World Cancer Day: Barely a third of employers offer cancer support

Less than a third of employers (30%) offer support for serious illnesses such as cancer to help people stay in or return to work, research has suggested.

With 4 February being World Cancer Day, the poll of 500 employers and 1,210 employees by the group risk industry body GRiD has argued this lack of support is despite serious ill health being a stated concern for 12% of employees of all ages, rising to 19% of over-55s.

Cancer is also the main reason employers claim for their staff across all group risk benefits (employer-sponsored life assurance, income protection and critical illness) according to GRiD’s claims data from 2016-2022.

Katharine Moxham, spokesperson for GRiD, said: “When someone is diagnosed with cancer it can feel like the rug has been pulled from beneath their feet. When the time is right, being in work and all the positives that entails, such as providing stability, satisfaction, stimulation, and a sense of self-worth, are hugely important for the individual.

“Employers need to step up and ensure they are enabling people with cancer to remain in the workplace if they wish to do so,” she added.

Separately, the nurse-led workplace health wellbeing and service RedArc has warned employers to be vigilant for thoughtless and potentially hurtful comments by managers or colleagues to employees diagnosed with cancer or returning to the workplace post-diagnosis or treatment.

Comments such as “you are cancer free now so you should be happy”, while often well-meaning, can be insensitive and even hurtful, it has pointed out.

The service tracks the types of remarks that those with cancer have experienced and for which it has provided support. Examples include: “I am finding your illness and treatment very draining” (a husband’s comment to his wife); “you will be fine”; “you look so well” (to someone feeling and looking ill); and “will you lose your hair?”.

These examples, and many others, highlighted the value for employees navigating cancer of also offering emotional and mental health support, it has said.

Christine Husbands, commercial director at RedArc, said: “A poorly thought-out comment or unkind remark can be very detrimental to mental health, and that can be a lot for someone to deal with on top of their physical health.”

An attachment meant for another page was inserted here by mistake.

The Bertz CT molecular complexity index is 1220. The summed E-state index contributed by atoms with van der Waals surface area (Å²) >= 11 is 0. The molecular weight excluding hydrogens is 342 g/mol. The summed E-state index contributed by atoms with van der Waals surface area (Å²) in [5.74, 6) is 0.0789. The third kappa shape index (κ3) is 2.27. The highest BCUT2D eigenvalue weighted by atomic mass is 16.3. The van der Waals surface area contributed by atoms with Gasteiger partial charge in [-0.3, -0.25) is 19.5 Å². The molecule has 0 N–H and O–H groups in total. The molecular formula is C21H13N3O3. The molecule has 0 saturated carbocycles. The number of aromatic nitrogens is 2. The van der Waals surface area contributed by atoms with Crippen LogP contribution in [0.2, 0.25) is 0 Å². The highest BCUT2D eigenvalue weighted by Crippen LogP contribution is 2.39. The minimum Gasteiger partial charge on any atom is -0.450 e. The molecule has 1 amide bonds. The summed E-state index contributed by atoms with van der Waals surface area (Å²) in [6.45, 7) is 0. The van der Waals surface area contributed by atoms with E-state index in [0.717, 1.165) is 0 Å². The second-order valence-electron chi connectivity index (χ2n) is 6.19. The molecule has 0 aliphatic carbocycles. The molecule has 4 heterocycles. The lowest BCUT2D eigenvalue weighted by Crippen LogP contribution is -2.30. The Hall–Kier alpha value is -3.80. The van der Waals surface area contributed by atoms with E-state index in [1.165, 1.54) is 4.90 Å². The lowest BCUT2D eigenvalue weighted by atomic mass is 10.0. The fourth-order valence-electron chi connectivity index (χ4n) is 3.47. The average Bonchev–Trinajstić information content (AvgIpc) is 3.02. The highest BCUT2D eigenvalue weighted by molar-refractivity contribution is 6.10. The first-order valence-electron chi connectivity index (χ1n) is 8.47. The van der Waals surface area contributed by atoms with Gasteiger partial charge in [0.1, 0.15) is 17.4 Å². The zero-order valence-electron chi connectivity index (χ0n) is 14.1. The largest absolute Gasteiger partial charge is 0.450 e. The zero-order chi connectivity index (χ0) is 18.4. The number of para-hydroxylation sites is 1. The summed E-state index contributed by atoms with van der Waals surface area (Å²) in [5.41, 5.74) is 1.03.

World Cancer Day is also an opportunity for employers to reflect on how best to be supporting overseas employees with cancer, provider Towergate Health & Protection has said.

It has highlighted the prevalence of cancer in first-world countries, even though it can often be assumed it is low-income countries, with poorer healthcare and low sanitation, where employees face the greatest health risks.

The highest reported cancer rate is in Denmark, at 334.9 people per 100,000, it has said, followed by Ireland, Belgium, Hungary, France, The Netherlands, Australia, Norway, New Caledonia and Slovenia, all with over 300 cases per 100,000 people.

Sarah Dennis, head of international at Towergate Health & Protection, said: “Reported cancer rates are higher in high-income countries and so, typically, are treatment costs. So it is important that employers understand the implications and have health and wellbeing plans in place to support people.”

Europe accounts for about 20% of the global cancer incidence and mortality, with about four million new cancer cases recorded in 2020 and an estimated 1.9 million people who died from cancers, the Union for International Cancer Control (UICC) has highlighted.

Yet, according to the UICC, even in countries with a tradition of robust healthcare – such as Sweden, the UK and Portugal – disparities exist in the risks of developing cancer, having it detected early and successfully treated.

These are a result of inequitable access to reliable information, screening, diagnostics, treatment and care services because of where people live, their economic status, level of education, ethnicity, age, physical and mental capabilities, age, gender and gender norms, sexual orientation and other socioeconomic factors, they pointed out.

To coincide with the awareness-raising day, the UICC has published a World Cancer Day 2024 Equity Report highlighting that modifiable behavioural factors contribute to over 40% of all cancer deaths.

To that end, implementing cost-efficient and evidence-based prevention measures, such as limiting the marketing, sales and consumption of tobacco, alcohol and unhealthy foods that can lead to overweight and obesity, are crucial to reducing health inequity and the cancer burden, the UICC has said.